Oil prices won't top $100 in the next decade, OPEC predicts

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Crude will stay below the $100-a-barrel (bbl) level for at least the next 10 years, according to the Organization of Petroleum Exporting Countries (OPEC). Read More

Market buzz: FTSE falls below 7,000 ahead of BoE meeting, copper up
Thursday 22 Mar 2018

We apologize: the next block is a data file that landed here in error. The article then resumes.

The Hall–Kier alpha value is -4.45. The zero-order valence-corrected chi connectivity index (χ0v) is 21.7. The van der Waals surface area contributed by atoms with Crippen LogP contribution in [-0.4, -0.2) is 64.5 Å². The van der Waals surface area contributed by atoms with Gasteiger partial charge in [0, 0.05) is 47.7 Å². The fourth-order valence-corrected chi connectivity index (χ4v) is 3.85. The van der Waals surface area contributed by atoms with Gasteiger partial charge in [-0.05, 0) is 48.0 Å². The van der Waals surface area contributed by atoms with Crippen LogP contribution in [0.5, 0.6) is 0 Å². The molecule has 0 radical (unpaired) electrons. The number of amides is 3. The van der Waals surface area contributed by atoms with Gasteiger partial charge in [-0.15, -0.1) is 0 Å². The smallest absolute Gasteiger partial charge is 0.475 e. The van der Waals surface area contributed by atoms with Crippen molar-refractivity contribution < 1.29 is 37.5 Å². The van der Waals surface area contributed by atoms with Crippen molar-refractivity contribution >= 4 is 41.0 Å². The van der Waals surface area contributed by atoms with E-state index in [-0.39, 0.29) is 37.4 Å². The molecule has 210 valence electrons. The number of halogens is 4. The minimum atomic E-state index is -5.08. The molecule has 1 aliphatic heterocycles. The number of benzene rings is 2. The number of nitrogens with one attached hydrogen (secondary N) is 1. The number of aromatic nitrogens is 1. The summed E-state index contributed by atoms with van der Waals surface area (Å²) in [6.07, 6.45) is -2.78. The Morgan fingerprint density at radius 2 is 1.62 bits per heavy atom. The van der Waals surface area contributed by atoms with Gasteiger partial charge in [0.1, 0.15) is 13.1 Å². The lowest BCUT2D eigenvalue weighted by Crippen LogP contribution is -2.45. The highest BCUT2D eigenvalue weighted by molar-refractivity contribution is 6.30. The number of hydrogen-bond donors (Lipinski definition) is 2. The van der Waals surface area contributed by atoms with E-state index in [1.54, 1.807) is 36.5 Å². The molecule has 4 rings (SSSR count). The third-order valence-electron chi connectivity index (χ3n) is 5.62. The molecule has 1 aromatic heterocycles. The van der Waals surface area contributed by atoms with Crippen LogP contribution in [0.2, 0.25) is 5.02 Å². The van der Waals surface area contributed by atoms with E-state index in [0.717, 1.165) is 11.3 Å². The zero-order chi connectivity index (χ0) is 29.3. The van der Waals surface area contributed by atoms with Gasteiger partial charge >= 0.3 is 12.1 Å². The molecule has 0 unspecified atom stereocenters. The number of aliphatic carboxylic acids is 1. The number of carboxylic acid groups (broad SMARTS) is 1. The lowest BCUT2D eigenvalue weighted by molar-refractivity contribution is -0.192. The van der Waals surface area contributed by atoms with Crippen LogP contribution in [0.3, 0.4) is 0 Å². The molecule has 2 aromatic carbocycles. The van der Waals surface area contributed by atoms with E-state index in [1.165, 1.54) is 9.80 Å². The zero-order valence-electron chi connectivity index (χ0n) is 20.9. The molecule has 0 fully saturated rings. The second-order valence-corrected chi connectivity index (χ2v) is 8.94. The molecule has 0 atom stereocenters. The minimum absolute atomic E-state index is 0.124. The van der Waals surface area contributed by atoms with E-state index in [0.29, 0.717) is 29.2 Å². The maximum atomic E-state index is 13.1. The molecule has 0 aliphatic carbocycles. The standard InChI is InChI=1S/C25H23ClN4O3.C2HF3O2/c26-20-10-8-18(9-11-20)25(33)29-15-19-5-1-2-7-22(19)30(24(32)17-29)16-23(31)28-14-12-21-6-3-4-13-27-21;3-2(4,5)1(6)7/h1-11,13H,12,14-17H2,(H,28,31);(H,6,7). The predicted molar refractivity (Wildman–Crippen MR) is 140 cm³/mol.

(ShareCast News) - 1109: Sterling's appreciation since the start of the week has clearly stemmed from the Brexit transition deal, says Rabobank, but today the focus of the pound will be firmly back on economic fundamentals and the degree of hawkishness from the BoE at today's policy meeting amid "mixed signals" from recent economic data. There is no strong expectation that the BoE is poised to hike rates today, with the market strongly priced for a 25 bps rate hike in May with a good chance of a follow on move by the end of the year. "This week's announcement of an EU/UK deal on the Brexit transition increases the risk of a second move this year," Rabo's Jane Foley says, though if Brexit trade talks stalling in the autumn or wages don't pick up "the Bank will likely find it difficult to pull the trigger in November". With a May rate hike almost fully priced in, along with a boost from the Brexit transition deal, Foley expects further near-term gains for GBP to be "difficult". 1020: Three-month LME copper up at $6,839 per tonne, versus the prior day close of $6,737, despite PBoC's decision overnight to nudge its reverse repo rate higher by five basis points to 2.55%. In parallel, the US dollar spot index is down 0.08% at 89.71, off its intra-day lows of 89.396. 0956: The FTSE 100 has broken below the 7,000 level, which it last clambered above in December 2016, with a fall of 40.4 point or 0.57% to 6,998.55. The pound looks has been a key part of this. Sterling's collapse post the Brexit referendum in 2016 helped boost the benchmark's large coterie of companies that make most of their earnings overseas. The pound has regained the $1.4 level recently. "The pound is trading higher this morning as we head towards the BoE decision; the centre point of this pivotal week for sterling. There will be no press conference at this meeting, so investors will extract all that they can from the voting spilt and the statement," says Fiona Cincotta, a market analyst at City Index. The BoE are broadly expected to keep rate on hold, though markets are currently pricing in a 66% probability for a May hike, which shoots up to 75% in June. "Any hawkish slant from the BoE in light of clearing headwinds, thanks to the Brexit transition deal and wages increasing above inflation, could give the pound an extra boost pushing GBP/USD towards $1.4280, a late Jan high. Traders will be particularly keen to see a voting split other than 9-0, for confirmation that the more hawkish MPC members are already setting their sights on a hike," Cincotta says. 0918: De La Rue's chief executive has called on the government to reverse its decision to award the contract for making post-Brexit blue passports to a Franco-Dutch company. Martin Sutherland said the decision was "disappointing and surprising" and bad for the economy. He invited Prime Minister Theresa May and Home Secretary Amber Rudd to visit his factory and justify the decision to De La Rue workers who have made UK passports for the past 10 years. 0909: Couple of notes from Goldman Sachs, including one on the "something for everyone" FOMC meeting last night. "We expect the next rate hike to come in June with subjective odds of 80%, and our baseline forecast remains four hikes in 2018 and another four hikes in 2019." Analysts also took a look at Just Eat. The decision to invest in delivery "is the correct one we believe", forecasting long-run UK EBITDA margins will remain above 50%. "Despite downgrades to estimates post recent management guidance, we continue to see Just Eat growing top line and EBITDA at a >20% CAGR over the next 3 years, leaving valuation favourable vs European peers." Remains a 'buy' on the bank's conviction list. 0902: Shares in IG are higher after it reported trading revenues surging 30% in a record quarter, thanks to a high level of client activity as market volatility returned. 0840: It's London's 'most companiest' - our catchy new slogan - market report, with 30 (count em!) companies mentioned - surely no other marker report comes near...? Stocks are edging lower in early trade on Thursday as investors shifted their attention to the Bank of England, after the US Federal Reserve hiked rates as expected a day earlier, while ex-dividend stocks weigh as they often do on a Thursday. At 0830 GMT, the FTSE 100 was down 0.3% to 7,019.28, while the pound was flat against the euro at 1.1459 and 0.2% firmer versus the dollar at 1.4168. Ex-divs were taking six points off the FTSE 100 and 21.5 points off the 250. Sky, British American Tobacco, Randgold Resources, Segro, Schroders, Meggitt, Centamin, GVC Holdings, Close Bros, Kier Group, OneSavings Bank, Stobart and Dunelm all went ex-dividend today. 0814: Reckitt Benckiser has walked away from discussions with Pfizer about buying parts of the US drugmaker's consumer healthcare business, leaving the way clear for GlaxoSmithKline. GSK will certainly be in a strong position to buy the business from Pfizer, which said in October it was considering selling or spinning off the division, which is valued at about $15bn. 0812: The FTSE 100 has opened in the red. The UK top flight index is down 0.3% to 7,016.28. 0803: Ted Baker shares are down as the clothing retailer reported a 12% jump in full-year pre-tax profit but the retailer warned that "external" trading conditions will remain challenging. Boss Ray Kelvin thanked staff "for their hard work and Tedication during the year". 0756: In London the main event is the Bank of England's monetary policy committee meeting, even though no immediate change to policy is expected. As there is no meeting in April, this is the committee's last real chance to lay the groundwork for a interest rate hike in May. Some analysts expect the monetary policy committee vote count to revert to a split, from the recent 9-0 consensus, with hawkishly inclined Michael Saunders and Ian McCafferty to again make the case for a hike.